Why do people seek to reduce or restrict the calendar when more matches means more money?
Who cares about anything else?
Well, we should, and so should those who are supposed to oversee the game.
Really, we are at the point where the whole sport needs an independent regulator, let alone England. How can football’s best interests be served when FIFA and UEFA are competing and mostly looking out for their own interests?
It’s as if the game needs an independent board that sits between all of this, has no vested interests in any existing rivalries, and is insulated from influences like states and capitalism.
Again, yes, this is supposed to be FIFA.
Instead, FIFA is led by a manager who has himself sought to exalt the game’s greatest divide politically, that between the Western powers and the Global South. It has led to the most vociferous controversy of the World Cup, above all the perception and criticism of an authoritarian country like Qatar that hosts it.
This is also what led to the expansion of competition in the first place. More countries outside of Europe want access to the game’s biggest bid – and all of its wealth.
It must be admitted that there are actually some advantages in this. It is bad for the sport that so much of its wealth is concentrated in Western Europe. Obviously, more massive game resources need to be redistributed.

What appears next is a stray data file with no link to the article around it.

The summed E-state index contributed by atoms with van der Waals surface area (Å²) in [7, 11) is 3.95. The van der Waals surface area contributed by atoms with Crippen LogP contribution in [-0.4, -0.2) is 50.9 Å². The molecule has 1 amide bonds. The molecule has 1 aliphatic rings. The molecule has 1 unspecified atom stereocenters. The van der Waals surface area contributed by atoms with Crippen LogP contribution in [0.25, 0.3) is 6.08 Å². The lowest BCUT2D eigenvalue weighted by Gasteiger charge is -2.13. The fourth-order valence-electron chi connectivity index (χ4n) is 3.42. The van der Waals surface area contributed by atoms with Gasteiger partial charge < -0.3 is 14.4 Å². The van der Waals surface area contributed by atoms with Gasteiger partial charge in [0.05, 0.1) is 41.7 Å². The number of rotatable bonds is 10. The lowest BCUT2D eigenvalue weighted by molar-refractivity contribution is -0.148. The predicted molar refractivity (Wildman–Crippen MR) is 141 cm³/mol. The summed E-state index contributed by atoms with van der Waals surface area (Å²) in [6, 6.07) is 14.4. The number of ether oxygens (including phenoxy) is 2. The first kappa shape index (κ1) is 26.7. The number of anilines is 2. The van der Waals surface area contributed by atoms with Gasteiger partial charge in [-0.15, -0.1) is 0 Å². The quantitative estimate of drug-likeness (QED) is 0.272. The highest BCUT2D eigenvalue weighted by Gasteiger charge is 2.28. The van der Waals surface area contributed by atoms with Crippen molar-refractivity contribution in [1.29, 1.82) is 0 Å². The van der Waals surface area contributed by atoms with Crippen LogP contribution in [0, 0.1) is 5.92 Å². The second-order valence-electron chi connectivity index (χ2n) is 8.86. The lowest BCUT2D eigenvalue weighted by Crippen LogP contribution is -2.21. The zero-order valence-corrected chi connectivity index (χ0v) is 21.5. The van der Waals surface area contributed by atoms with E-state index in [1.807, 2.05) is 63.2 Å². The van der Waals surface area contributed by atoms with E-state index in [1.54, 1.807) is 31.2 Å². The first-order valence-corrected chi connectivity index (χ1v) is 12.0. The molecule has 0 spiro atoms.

It’s just that infinite expansion is not the answer to this. In fact it has the opposite effect, only increasing the financial gaps. What happens is that the whole gets bigger, but those at the top still get the most, so those at the bottom get a little bit more. The gaps grow larger, making worse problems such as competitive balance. This was the modern history of football. The vested interests of the game’s power structures mean that the only proposed solution to anything is expansion, but it doesn’t actually increase value – except for those looking to make capital on it.
The tragic irony is that – and these words are used with great displeasure – “the product is diluted”.
This is why the need for a committee to think this through and take a comprehensive look at the game has never been greater.
The only augmentation needed in reality is thought and insight.
With everything else, a lot was a lot less.